How tariffs ravaged the COVID-19 medical supply chain

Gojo Industries, which makes Purell, builds automated hand sanitizer dispensers in the U.S. The devices rely on an electronic input made in China. But in early March, the U.S. Trade Representative (USTR) turned down Gojo’s tariff exemption request for the specific part needed for its dispensers, just before President Donald Trump declared a national emergency due to COVID-19. 

The government later reversed its decision and waived the tariff after a senator from Ohio, where Gojo Industries is based, pressured the USTR because of the product’s importance to public health.

But several months into the COVID-19 pandemic, many consumers still struggle to find public-health-related products, from hand sanitizer to wipes. There’s also a shortage of personal protective equiptment (PPE) in the United States, and some of it is still subject to tariffs, throwing a wrench into pandemic preparedness and response.

Health supply chain experts sound the warning bell 

The healthcare industry warned the Trump administration long before COVID-19 that imposing tariffs on Chinese-produced essential healthcare products put the nation’s public health preparedness at risk.

In August 2018, Matt Rowan, president of the Health Industry Distributors Association (HIDA) told the U.S. Trade Representative (USTR) 301 Committee that products on the proposed list were widely used in healthcare settings and “are a critical component of our nation’s response to public health emergencies, such as Ebola.”

Tariffs on items like masks, medical gloves, isolation gowns and wet wipes would not only increase U.S. healthcare costs, but impact government and commercial suppliers supporting patients and providers during a medical crisis, the industry warned.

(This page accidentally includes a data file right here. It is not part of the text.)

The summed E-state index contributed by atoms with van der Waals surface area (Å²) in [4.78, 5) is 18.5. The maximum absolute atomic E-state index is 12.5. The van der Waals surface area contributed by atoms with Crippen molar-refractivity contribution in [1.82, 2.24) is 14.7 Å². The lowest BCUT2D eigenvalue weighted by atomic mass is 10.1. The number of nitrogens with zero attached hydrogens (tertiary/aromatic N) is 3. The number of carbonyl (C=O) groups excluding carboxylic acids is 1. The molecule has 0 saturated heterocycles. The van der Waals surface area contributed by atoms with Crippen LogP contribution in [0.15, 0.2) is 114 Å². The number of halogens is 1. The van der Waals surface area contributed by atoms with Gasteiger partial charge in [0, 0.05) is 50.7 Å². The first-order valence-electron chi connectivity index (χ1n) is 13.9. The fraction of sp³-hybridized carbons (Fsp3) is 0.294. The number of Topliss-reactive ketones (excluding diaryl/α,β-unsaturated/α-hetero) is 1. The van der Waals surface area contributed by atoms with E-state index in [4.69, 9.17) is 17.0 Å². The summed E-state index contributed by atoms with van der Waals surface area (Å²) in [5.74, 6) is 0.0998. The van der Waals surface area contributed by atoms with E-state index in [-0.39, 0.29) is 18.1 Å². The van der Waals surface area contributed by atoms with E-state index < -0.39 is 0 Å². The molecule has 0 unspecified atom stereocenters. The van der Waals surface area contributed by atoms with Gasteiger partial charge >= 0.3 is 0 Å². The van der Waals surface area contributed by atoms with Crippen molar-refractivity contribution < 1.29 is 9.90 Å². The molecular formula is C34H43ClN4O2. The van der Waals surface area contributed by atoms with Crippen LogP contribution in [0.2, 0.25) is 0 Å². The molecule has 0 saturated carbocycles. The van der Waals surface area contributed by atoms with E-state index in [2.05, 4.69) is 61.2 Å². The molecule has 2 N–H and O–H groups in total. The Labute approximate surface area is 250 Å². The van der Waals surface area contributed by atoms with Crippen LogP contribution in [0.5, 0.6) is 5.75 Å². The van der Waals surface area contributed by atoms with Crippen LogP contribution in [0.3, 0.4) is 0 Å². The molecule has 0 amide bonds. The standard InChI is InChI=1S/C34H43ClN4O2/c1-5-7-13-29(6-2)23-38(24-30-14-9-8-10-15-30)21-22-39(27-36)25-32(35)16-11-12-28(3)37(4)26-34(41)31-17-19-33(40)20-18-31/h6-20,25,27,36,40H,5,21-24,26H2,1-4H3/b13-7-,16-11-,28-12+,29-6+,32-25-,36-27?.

“We did not make up for the lack of imports from China by more imports from the rest of the world.”

Jennifer Hillman

Senior fellow for trade and international political economy, Council on Foreign Relations

Disrupting this supply chain would erode the industry’s ability to deliver quality outcomes, and “placing tariffs on these products would lead to product shortages and further exacerbate public health challenges during times of crisis. It would significantly limit the ability of all levels of government, as well as the commercial healthcare supply chain, to adequately support response efforts during emergency events,” Rowan said.

In spite of healthcare industry testimony, the U.S. slapped 15% to 25% tariffs on many of these essential healthcare items. That included 25% Section 301 tariffs on items like disposable medical headwear, hand sanitizers and pulse oximeters. It included 15% Section 301 tariffs on medical protective clothing, protective goggles, and Nitrile and sterile gloves.